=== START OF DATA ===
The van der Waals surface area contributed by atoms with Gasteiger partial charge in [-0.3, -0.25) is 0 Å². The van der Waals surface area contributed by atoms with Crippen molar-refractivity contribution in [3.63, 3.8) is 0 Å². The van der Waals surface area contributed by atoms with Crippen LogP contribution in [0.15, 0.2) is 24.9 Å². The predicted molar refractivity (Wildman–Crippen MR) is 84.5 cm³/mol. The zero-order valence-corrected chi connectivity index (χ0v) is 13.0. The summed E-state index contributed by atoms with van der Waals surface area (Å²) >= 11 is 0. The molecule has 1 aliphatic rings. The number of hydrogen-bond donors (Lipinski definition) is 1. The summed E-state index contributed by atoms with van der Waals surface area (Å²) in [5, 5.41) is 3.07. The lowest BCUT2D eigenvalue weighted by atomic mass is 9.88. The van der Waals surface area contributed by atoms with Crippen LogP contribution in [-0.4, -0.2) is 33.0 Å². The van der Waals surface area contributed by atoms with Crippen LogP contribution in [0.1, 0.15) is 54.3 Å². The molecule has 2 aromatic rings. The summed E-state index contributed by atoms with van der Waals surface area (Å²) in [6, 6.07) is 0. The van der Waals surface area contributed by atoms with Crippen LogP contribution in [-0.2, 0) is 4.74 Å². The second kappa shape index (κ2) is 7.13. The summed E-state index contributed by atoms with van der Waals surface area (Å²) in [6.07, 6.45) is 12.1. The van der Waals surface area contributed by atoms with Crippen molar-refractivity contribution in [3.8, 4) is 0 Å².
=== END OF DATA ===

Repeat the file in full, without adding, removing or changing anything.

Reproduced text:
The van der Waals surface area contributed by atoms with Gasteiger partial charge in [-0.3, -0.25) is 0 Å². The van der Waals surface area contributed by atoms with Crippen molar-refractivity contribution in [3.63, 3.8) is 0 Å². The van der Waals surface area contributed by atoms with Crippen LogP contribution in [0.15, 0.2) is 24.9 Å². The predicted molar refractivity (Wildman–Crippen MR) is 84.5 cm³/mol. The zero-order valence-corrected chi connectivity index (χ0v) is 13.0. The summed E-state index contributed by atoms with van der Waals surface area (Å²) >= 11 is 0. The molecule has 1 aliphatic rings. The number of hydrogen-bond donors (Lipinski definition) is 1. The summed E-state index contributed by atoms with van der Waals surface area (Å²) in [5, 5.41) is 3.07. The lowest BCUT2D eigenvalue weighted by atomic mass is 9.88. The van der Waals surface area contributed by atoms with Crippen LogP contribution in [-0.4, -0.2) is 33.0 Å². The van der Waals surface area contributed by atoms with Crippen LogP contribution in [0.1, 0.15) is 54.3 Å². The molecule has 2 aromatic rings. The summed E-state index contributed by atoms with van der Waals surface area (Å²) in [6, 6.07) is 0. The van der Waals surface area contributed by atoms with Crippen LogP contribution in [-0.2, 0) is 4.74 Å². The second kappa shape index (κ2) is 7.13. The summed E-state index contributed by atoms with van der Waals surface area (Å²) in [6.07, 6.45) is 12.1. The van der Waals surface area contributed by atoms with Crippen molar-refractivity contribution in [3.8, 4) is 0 Å².